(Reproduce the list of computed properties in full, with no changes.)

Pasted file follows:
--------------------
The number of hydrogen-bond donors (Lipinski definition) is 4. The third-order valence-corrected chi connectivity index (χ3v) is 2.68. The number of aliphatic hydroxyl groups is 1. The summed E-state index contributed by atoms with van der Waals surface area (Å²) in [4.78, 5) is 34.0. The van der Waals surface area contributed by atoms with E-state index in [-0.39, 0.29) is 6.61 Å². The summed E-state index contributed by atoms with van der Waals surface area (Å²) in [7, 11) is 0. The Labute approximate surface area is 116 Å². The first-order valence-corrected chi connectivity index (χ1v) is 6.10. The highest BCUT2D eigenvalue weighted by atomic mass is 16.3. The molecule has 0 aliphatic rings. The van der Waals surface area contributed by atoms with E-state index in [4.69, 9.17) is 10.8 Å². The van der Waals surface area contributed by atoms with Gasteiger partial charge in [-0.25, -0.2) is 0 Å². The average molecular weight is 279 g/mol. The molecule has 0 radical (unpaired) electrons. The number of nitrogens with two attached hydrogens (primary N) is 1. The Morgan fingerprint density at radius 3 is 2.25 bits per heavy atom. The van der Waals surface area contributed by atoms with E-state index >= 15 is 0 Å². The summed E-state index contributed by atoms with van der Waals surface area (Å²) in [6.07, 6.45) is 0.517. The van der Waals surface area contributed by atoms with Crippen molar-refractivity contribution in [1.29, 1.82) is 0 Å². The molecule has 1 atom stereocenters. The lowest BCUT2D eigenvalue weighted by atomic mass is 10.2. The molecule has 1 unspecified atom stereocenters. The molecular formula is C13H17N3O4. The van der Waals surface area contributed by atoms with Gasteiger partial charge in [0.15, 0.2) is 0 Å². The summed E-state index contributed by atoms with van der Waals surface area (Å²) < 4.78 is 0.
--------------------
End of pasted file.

The number of hydrogen-bond donors (Lipinski definition) is 4. The third-order valence-corrected chi connectivity index (χ3v) is 2.68. The number of aliphatic hydroxyl groups is 1. The summed E-state index contributed by atoms with van der Waals surface area (Å²) in [4.78, 5) is 34.0. The van der Waals surface area contributed by atoms with E-state index in [-0.39, 0.29) is 6.61 Å². The summed E-state index contributed by atoms with van der Waals surface area (Å²) in [7, 11) is 0. The Labute approximate surface area is 116 Å². The first-order valence-corrected chi connectivity index (χ1v) is 6.10. The highest BCUT2D eigenvalue weighted by atomic mass is 16.3. The molecule has 0 aliphatic rings. The van der Waals surface area contributed by atoms with E-state index in [4.69, 9.17) is 10.8 Å². The van der Waals surface area contributed by atoms with Gasteiger partial charge in [-0.25, -0.2) is 0 Å². The average molecular weight is 279 g/mol. The molecule has 0 radical (unpaired) electrons. The number of nitrogens with two attached hydrogens (primary N) is 1. The Morgan fingerprint density at radius 3 is 2.25 bits per heavy atom. The van der Waals surface area contributed by atoms with E-state index >= 15 is 0 Å². The summed E-state index contributed by atoms with van der Waals surface area (Å²) in [6.07, 6.45) is 0.517. The van der Waals surface area contributed by atoms with Crippen molar-refractivity contribution in [1.29, 1.82) is 0 Å². The molecule has 1 atom stereocenters. The lowest BCUT2D eigenvalue weighted by atomic mass is 10.2. The molecule has 1 unspecified atom stereocenters. The molecular formula is C13H17N3O4. The van der Waals surface area contributed by atoms with Gasteiger partial charge in [0.15, 0.2) is 0 Å². The summed E-state index contributed by atoms with van der Waals surface area (Å²) < 4.78 is 0.